Typos, screw ups

Recovered from the Wayback Machine.

I just had to fix several images for the Essential Blogging book. There was a typo in several of the screenshots – I used “weblob” rather than “weblog”.

It would be funny, but after a while, I get tired of mistakes. I get tired of using the wrong word, but one that’s phonetically similar. I get tired of misspellings. I get tired of not being able to type “wierd” without error even after months of trying to train myself to spell it correctly.

I get tired of the embarrassement.

I typed a comment in a weblog once that had to do with President Bush and the so-called “choking incident” that happened a few months back. Except I used “chocking”. My typo generated a lot of joking. Not the nice, gentle jokes and teasing that I usually get with my regular weblog visitors (all of you). Nasty, demeaning stuff. Needless to say, I never went back to that weblog.

To add to the problem, my keyboard is going bad on my laptop and my SHIFT, CTRL, ALT and several other keys aren’t working properly.

Typos and keyboard problems. And stress because of the move – stress makes things worse. I’ve actually written some emails that were completely illegible though they passed all spellchecks. Why weren’t they legible? Because when I’m overworked, when I’m stressed, I use weird (did I spell it correctly that time?) words in place of the intended ones. Perfectly good words used absolutely incorrectly.

Reading’s a problem at times, too. The Unix Power Tools book is based in SGML rather than Word. I didn’t know it was going to be SGML-based or I would not have taken it on. I can read XML, HTML, and so on, but not when there’s extensive use of what I call disruptive markup (contained within the text rather than surrounding it) and named entities. These things disrupt my reading, make it difficult for me to “see” the words. Long web pages do this also – anything longer than the width we tend to use for our weblogs.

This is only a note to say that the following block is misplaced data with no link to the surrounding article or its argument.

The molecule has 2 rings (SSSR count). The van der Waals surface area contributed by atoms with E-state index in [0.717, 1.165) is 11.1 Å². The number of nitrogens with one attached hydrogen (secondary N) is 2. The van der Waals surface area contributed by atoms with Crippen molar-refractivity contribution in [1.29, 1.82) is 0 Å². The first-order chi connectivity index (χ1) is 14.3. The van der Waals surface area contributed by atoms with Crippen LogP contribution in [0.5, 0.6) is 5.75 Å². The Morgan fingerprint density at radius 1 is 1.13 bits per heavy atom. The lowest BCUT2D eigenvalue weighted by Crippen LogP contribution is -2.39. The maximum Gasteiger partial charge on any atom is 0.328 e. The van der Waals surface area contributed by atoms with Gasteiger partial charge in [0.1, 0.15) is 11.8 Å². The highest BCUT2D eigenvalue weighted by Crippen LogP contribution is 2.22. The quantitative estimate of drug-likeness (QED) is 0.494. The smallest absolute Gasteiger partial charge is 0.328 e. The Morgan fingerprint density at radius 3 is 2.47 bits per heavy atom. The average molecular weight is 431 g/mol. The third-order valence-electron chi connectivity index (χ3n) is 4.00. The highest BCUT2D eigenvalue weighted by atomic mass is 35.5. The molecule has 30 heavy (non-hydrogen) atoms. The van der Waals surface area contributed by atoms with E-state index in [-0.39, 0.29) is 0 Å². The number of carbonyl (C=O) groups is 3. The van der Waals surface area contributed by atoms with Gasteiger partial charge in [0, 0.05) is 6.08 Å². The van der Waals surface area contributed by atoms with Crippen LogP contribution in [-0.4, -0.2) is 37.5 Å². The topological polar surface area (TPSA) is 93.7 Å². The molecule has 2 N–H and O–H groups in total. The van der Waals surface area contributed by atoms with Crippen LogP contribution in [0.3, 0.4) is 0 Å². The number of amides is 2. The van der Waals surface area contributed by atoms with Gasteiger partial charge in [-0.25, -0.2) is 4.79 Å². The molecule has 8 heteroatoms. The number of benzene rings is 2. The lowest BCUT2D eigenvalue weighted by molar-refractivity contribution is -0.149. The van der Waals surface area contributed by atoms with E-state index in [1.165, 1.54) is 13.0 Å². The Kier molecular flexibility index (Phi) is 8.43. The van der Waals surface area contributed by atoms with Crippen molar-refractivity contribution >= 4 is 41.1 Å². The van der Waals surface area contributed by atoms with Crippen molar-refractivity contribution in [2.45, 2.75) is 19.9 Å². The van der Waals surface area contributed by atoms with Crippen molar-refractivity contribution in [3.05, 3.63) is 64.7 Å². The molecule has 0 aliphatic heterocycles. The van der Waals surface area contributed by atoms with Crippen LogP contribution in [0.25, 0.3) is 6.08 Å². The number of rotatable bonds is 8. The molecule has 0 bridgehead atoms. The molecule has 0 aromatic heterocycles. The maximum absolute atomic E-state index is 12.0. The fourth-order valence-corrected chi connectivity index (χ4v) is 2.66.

Don’t get me wrong. I can read books, magazines, content in Microsoft Word, standard text editors, PDF files much faster than normal (last time I was tested, I checked out at over 2000 words a minute). But new environments make me extremely uncomfortable until I “train” myself with them.

So I use “vi” or Notepad instead of sophisticated development environments because I’m comfortable with these simpler tools.

I don’t play games because they frustrate me. I can’t play chess. Computerized tests scare me to death. Math has always been a challenge. However, these things don’t bother me that much. Well, not too much.

But I love to write. It probably means more to me than anything else in the world. I live for my writing.

And it’s hell being a writer when you have Dyslexia.

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